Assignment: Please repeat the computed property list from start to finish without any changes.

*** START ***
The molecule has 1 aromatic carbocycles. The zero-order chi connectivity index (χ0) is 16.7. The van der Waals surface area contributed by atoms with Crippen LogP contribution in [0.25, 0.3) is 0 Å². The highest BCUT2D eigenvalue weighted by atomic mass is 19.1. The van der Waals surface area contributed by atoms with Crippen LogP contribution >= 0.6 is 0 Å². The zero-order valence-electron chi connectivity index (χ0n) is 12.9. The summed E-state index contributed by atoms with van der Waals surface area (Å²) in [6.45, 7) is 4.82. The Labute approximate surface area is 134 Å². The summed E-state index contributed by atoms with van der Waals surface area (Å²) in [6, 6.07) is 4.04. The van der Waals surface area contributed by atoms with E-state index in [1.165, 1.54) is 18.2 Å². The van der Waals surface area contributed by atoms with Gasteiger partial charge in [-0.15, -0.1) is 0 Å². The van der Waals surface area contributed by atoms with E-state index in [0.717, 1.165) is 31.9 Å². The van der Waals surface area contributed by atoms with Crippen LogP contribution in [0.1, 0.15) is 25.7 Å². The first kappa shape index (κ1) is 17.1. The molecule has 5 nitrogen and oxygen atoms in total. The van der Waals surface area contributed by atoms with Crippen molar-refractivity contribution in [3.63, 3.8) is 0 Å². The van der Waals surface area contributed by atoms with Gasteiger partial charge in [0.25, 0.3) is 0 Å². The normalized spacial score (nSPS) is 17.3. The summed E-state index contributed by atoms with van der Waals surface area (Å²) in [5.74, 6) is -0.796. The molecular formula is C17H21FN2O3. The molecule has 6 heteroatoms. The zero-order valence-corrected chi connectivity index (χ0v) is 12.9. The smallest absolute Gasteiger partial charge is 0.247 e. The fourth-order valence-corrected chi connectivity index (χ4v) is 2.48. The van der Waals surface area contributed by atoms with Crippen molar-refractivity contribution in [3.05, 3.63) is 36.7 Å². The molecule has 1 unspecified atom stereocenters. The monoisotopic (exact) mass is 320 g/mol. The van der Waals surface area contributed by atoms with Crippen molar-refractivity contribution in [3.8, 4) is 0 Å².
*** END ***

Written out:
The molecule has 1 aromatic carbocycles. The zero-order chi connectivity index (χ0) is 16.7. The van der Waals surface area contributed by atoms with Crippen LogP contribution in [0.25, 0.3) is 0 Å². The highest BCUT2D eigenvalue weighted by atomic mass is 19.1. The van der Waals surface area contributed by atoms with Crippen LogP contribution >= 0.6 is 0 Å². The zero-order valence-electron chi connectivity index (χ0n) is 12.9. The summed E-state index contributed by atoms with van der Waals surface area (Å²) in [6.45, 7) is 4.82. The Labute approximate surface area is 134 Å². The summed E-state index contributed by atoms with van der Waals surface area (Å²) in [6, 6.07) is 4.04. The van der Waals surface area contributed by atoms with E-state index in [1.165, 1.54) is 18.2 Å². The van der Waals surface area contributed by atoms with Gasteiger partial charge in [-0.15, -0.1) is 0 Å². The van der Waals surface area contributed by atoms with E-state index in [0.717, 1.165) is 31.9 Å². The van der Waals surface area contributed by atoms with Crippen LogP contribution in [0.1, 0.15) is 25.7 Å². The first kappa shape index (κ1) is 17.1. The molecule has 5 nitrogen and oxygen atoms in total. The van der Waals surface area contributed by atoms with Crippen molar-refractivity contribution in [3.63, 3.8) is 0 Å². The van der Waals surface area contributed by atoms with Gasteiger partial charge in [0.25, 0.3) is 0 Å². The normalized spacial score (nSPS) is 17.3. The summed E-state index contributed by atoms with van der Waals surface area (Å²) in [5.74, 6) is -0.796. The molecular formula is C17H21FN2O3. The molecule has 6 heteroatoms. The zero-order valence-corrected chi connectivity index (χ0v) is 12.9. The smallest absolute Gasteiger partial charge is 0.247 e. The fourth-order valence-corrected chi connectivity index (χ4v) is 2.48. The van der Waals surface area contributed by atoms with Crippen molar-refractivity contribution in [3.05, 3.63) is 36.7 Å². The molecule has 1 unspecified atom stereocenters. The monoisotopic (exact) mass is 320 g/mol. The van der Waals surface area contributed by atoms with Crippen molar-refractivity contribution in [3.8, 4) is 0 Å².